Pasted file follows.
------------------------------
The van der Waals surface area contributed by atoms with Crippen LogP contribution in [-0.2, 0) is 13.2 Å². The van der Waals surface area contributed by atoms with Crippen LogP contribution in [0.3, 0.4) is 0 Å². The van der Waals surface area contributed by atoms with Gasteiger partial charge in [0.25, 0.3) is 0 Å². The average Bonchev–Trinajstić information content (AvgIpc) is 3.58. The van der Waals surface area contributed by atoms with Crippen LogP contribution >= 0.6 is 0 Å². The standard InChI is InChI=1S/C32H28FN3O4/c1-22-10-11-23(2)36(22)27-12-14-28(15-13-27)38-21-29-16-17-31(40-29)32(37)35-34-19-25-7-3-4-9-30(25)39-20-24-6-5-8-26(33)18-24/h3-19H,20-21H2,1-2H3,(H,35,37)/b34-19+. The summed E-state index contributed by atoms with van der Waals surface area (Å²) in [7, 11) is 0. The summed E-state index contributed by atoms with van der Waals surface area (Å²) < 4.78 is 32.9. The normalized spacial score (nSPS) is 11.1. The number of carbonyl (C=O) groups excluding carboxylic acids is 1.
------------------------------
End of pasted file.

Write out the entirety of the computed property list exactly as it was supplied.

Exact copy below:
The van der Waals surface area contributed by atoms with Crippen LogP contribution in [-0.2, 0) is 13.2 Å². The van der Waals surface area contributed by atoms with Crippen LogP contribution in [0.3, 0.4) is 0 Å². The van der Waals surface area contributed by atoms with Gasteiger partial charge in [0.25, 0.3) is 0 Å². The average Bonchev–Trinajstić information content (AvgIpc) is 3.58. The van der Waals surface area contributed by atoms with Crippen LogP contribution >= 0.6 is 0 Å². The standard InChI is InChI=1S/C32H28FN3O4/c1-22-10-11-23(2)36(22)27-12-14-28(15-13-27)38-21-29-16-17-31(40-29)32(37)35-34-19-25-7-3-4-9-30(25)39-20-24-6-5-8-26(33)18-24/h3-19H,20-21H2,1-2H3,(H,35,37)/b34-19+. The summed E-state index contributed by atoms with van der Waals surface area (Å²) in [7, 11) is 0. The summed E-state index contributed by atoms with van der Waals surface area (Å²) < 4.78 is 32.9. The normalized spacial score (nSPS) is 11.1. The number of carbonyl (C=O) groups excluding carboxylic acids is 1.